A multinational study of thromboprophylaxis practice in critically ill children. / Faustino, Edward Vincent S.; Hanson, Sheila; Spinella, Philip C.; Tucci, Marisa; O'Brien, Sarah H.; Nunez, Antonio Rodriguez; Yung, Michael; Truemper, Edward; Qin, Li; Li, Simon; Marohn, Kimberly; Randolph, Adrienne G.

In: Critical care medicine, Vol. 42, No. 5, 05.2014, p. 1232-1240.

Research output: Contribution to journalArticle

Faustino, EVS, Hanson, S, Spinella, PC, Tucci, M, O'Brien, SH, Nunez, AR, Yung, M, Truemper, E, Qin, L, Li, S, Marohn, K & Randolph, AG 2014, 'A multinational study of thromboprophylaxis practice in critically ill children', Critical care medicine, vol. 42, no. 5, pp. 1232-1240. https://doi.org/10.1097/CCM.0000000000000147
Faustino EVS, Hanson S, Spinella PC, Tucci M, O'Brien SH, Nunez AR et al. A multinational study of thromboprophylaxis practice in critically ill children. Critical care medicine. 2014 May;42(5):1232-1240. https://doi.org/10.1097/CCM.0000000000000147
Faustino, Edward Vincent S. ; Hanson, Sheila ; Spinella, Philip C. ; Tucci, Marisa ; O'Brien, Sarah H. ; Nunez, Antonio Rodriguez ; Yung, Michael ; Truemper, Edward ; Qin, Li ; Li, Simon ; Marohn, Kimberly ; Randolph, Adrienne G. / A multinational study of thromboprophylaxis practice in critically ill children. In: Critical care medicine. 2014 ; Vol. 42, No. 5. pp. 1232-1240.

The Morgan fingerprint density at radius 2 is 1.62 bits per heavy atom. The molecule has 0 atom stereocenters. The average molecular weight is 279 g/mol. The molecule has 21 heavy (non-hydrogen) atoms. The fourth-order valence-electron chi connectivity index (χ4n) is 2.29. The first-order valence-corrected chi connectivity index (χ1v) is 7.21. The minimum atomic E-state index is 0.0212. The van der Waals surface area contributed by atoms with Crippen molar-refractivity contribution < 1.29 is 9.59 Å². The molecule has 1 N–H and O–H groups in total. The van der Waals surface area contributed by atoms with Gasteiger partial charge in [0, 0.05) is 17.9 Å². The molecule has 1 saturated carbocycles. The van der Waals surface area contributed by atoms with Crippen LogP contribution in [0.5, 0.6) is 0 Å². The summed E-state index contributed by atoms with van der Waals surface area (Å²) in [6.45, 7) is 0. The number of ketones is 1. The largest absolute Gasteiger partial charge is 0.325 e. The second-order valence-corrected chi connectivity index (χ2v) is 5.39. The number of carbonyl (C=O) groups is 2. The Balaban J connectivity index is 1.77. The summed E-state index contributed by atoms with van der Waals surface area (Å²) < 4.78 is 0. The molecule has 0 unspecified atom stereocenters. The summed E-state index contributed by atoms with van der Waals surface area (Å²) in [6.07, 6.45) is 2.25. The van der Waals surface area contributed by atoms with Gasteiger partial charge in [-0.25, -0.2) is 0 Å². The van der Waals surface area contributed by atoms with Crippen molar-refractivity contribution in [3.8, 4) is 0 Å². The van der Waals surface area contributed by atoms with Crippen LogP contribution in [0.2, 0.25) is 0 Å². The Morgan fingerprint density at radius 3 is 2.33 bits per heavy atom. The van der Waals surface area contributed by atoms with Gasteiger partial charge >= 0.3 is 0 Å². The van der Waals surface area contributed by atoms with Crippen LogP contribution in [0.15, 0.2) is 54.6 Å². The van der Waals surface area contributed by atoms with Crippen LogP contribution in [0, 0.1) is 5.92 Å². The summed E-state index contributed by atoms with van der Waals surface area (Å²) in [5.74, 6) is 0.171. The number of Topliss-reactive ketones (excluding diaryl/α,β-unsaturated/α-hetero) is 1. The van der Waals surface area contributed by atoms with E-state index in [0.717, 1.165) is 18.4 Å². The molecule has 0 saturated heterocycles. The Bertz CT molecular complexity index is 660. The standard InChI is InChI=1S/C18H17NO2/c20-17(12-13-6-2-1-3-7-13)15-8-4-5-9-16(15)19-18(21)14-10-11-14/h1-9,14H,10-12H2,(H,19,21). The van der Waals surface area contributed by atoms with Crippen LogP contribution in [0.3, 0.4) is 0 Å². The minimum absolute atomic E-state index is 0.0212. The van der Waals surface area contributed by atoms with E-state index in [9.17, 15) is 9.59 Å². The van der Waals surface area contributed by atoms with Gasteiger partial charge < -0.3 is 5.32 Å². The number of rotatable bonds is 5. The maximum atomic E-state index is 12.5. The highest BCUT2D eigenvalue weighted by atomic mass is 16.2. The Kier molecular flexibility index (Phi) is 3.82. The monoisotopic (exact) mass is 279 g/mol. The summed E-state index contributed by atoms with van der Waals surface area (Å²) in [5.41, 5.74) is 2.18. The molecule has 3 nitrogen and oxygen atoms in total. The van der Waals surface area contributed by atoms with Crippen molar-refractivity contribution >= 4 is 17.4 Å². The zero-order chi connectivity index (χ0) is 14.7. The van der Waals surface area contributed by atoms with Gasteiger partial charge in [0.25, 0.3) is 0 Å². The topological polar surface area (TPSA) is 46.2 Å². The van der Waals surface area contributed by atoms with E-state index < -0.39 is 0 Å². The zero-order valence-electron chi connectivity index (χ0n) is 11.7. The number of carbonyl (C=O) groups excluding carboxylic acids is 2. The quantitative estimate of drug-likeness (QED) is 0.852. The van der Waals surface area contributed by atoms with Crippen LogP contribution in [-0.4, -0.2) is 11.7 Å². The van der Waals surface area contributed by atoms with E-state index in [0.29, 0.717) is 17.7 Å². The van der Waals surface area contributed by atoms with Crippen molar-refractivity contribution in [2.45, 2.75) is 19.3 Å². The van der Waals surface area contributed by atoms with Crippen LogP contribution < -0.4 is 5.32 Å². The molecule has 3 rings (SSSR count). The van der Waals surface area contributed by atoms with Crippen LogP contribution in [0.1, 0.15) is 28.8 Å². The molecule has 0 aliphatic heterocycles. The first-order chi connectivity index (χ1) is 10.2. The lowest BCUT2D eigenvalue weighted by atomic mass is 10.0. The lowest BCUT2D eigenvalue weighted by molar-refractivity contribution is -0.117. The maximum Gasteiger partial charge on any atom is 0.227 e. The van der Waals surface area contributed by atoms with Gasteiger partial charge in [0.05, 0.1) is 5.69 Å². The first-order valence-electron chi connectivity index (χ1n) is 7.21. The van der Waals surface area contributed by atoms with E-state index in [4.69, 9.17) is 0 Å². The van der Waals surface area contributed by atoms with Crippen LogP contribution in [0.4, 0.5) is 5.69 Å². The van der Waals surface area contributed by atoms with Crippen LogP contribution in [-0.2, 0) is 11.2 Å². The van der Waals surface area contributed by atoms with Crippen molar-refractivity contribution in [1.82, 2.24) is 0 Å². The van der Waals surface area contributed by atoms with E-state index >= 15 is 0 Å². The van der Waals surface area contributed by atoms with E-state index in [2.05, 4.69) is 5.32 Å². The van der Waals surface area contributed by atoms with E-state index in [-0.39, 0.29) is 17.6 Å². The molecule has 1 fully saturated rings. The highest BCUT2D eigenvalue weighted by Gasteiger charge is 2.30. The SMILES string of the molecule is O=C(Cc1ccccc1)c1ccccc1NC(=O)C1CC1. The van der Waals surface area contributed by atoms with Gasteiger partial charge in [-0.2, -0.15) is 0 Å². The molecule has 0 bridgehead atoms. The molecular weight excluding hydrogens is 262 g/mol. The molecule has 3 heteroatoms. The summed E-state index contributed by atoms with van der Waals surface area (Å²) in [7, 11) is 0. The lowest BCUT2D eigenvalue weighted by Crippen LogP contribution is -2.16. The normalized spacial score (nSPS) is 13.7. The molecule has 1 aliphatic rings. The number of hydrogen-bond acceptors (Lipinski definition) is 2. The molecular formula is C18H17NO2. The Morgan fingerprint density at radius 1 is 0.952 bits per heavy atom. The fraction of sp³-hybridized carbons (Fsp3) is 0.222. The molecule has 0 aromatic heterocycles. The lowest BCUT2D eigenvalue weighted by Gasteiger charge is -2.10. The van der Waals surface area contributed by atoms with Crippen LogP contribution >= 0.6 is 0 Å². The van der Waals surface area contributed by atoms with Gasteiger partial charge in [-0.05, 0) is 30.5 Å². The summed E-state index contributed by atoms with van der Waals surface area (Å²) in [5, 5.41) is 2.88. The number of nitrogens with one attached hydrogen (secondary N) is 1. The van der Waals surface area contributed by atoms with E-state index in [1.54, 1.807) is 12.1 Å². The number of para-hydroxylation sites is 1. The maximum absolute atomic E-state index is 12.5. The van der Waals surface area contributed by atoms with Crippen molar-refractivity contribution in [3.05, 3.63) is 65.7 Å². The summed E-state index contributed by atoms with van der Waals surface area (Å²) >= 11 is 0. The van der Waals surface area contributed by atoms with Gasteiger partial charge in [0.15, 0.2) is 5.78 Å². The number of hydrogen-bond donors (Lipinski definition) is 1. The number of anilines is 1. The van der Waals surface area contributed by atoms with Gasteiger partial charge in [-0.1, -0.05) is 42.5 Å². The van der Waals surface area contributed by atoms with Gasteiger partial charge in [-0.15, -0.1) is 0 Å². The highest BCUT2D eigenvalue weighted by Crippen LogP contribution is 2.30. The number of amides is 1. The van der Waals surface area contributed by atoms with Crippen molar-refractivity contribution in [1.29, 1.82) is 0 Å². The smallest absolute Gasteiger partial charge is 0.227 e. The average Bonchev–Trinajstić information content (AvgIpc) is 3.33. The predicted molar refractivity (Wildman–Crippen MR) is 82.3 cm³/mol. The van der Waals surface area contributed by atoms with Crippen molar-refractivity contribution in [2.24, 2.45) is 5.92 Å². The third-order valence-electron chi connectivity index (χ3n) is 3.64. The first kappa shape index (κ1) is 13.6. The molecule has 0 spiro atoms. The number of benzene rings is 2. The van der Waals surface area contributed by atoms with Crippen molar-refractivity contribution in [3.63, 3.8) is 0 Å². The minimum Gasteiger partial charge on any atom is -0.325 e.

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abstract = "Objectives: Although critically ill children are at increased risk for developing deep venous thrombosis, there are few pediatric studies establishing the prevalence of thrombosis or the efficacy of thromboprophylaxis. We tested the hypothesis that thromboprophylaxis is infrequently used in critically ill children even for those in whom it is indicated. Design: Prospective multinational cross-sectional study over four study dates in 2012. Setting: Fifty-nine PICUs in Australia, Canada, New Zealand, Portugal, Singapore, Spain, and the United States. Patients: All patients less than 18 years old in the PICU during the study dates and times were included in the study, unless the patients were 1) boarding in the unit waiting for a bed outside the PICU or 2) receiving therapeutic anticoagulation. Interventions: None. Measurements and Main Results: Of 2,484 children in the study, 2,159 (86.9{\%}) had greater than or equal to 1 risk factor for thrombosis. Only 308 children (12.4{\%}) were receiving pharmacologic thromboprophylaxis (e.g., aspirin, low-molecular-weight heparin, or unfractionated heparin). Of 430 children indicated to receive pharmacologic thromboprophylaxis based on consensus recommendations, only 149 (34.7{\%}) were receiving it. Mechanical thromboprophylaxis was used in 156 of 655 children (23.8{\%}) 8 years old or older, the youngest age for that device. Using nonlinear mixed effects model, presence of cyanotic congenital heart disease (odds ratio, 7.35; p < 0.001) and spinal cord injury (odds ratio, 8.85; p = 0.008) strongly predicted the use of pharmacologic and mechanical thromboprophylaxis, respectively. Conclusions: Thromboprophylaxis is infrequently used in critically ill children. This is true even for children at high risk of thrombosis where consensus guidelines recommend pharmacologic thromboprophylaxis.",